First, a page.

He said the data highlighted the diversity across Australia’s housing markets.

“While conditions are broadly slowing, especially around Sydney and Melbourne, many areas of the country are benefiting from a history of more sustainable growth rates, improving demand and reasonably strong economic conditions,” Mr Lawless said.

It comes as Knight Frank ranked Brisbane 20th on its Prime Global Cities Index.

Sydney came in 17th place, Melbourne sits in 21st place and Perth sits in 24th place.

“Despite a cooling mainstream market off the back of tighter lending practices, Australian prime markets continue to experience growth with buyers less impacted by these measures,” Knight Frank’s head of residential research Australia Michelle Ciesielski said.

Source: www.sunshinecoastdaily.com.au

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Maroochydore: ‘Connected yet quiet’ suburb growing fast

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sunshine coast
Experts are hailing the Sunshine Coast as Australia’s next property market hotspot, with the beachside suburb of Maroochydore set to reap the benefits.

According to Hotspotting.com.au, the Sunshine Coast is currently at the start of a long-term growth cycle.

“Momentum started building two years ago and has really been increasing over the past 12 months, and we’re now seeing that translate into solid growth,” founder Terry Ryder says.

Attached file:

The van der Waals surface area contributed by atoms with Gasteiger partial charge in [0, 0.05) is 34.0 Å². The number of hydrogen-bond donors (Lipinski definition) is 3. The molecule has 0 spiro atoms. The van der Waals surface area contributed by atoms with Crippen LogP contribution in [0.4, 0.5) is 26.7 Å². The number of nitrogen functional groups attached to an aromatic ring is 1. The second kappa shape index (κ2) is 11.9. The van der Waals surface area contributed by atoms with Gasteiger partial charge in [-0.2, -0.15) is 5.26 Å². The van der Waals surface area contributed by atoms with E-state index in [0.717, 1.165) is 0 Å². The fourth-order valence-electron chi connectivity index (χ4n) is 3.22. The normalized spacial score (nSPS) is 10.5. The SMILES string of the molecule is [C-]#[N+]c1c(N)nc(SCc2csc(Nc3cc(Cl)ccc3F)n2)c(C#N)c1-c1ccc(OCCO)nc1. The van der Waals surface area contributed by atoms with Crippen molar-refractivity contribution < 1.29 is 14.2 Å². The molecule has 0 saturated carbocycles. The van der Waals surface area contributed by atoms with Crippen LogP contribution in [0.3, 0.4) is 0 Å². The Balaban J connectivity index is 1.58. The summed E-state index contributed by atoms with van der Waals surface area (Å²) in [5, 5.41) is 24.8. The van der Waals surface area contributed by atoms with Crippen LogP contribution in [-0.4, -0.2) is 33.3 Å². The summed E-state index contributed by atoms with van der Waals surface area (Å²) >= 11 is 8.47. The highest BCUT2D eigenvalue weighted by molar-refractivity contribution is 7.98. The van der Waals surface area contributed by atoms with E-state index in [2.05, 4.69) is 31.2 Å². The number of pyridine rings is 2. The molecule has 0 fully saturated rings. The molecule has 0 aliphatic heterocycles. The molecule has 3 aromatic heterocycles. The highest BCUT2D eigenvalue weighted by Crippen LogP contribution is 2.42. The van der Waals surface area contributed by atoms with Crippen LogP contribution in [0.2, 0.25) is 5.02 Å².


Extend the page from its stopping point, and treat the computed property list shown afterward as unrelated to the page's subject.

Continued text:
In the housing market, many suburbs have had double-digit growth over the past year, with many others close to 10 per cent, he adds.

The growth is all due to the fundamental change that has taken place on the Sunshine Coast, with strong infrastructure spending and a broadening economy moving away from its reliance on tourism.

“It’s really all about infrastructure spending,” Ryder says. “The total list of projects recently completed or under construction is over $20 billion, which is huge for a city of this size.”

The $2 billion Sunshine Coast University Hospital, which opened in April 2017, was a significant project for the region, along with the $150 million private hospital built in association with it.

Current major projects include a $1 billion upgrade to the Bruce Highway, a $347 million expansion of the Sunshine Coast Airport and the creation of a new $430 million Maroochydore City Centre, which will include commercial, retail, entertainment and residential components.

“All of this brings new businesses into the Sunshine Coast, diversifies the economy and creates a lot of jobs,” Ryder says.

He says Maroochydore was the logical choice for a new CBD in the region, being not only at its geographical centre, but also its “nerve” or commercial centre.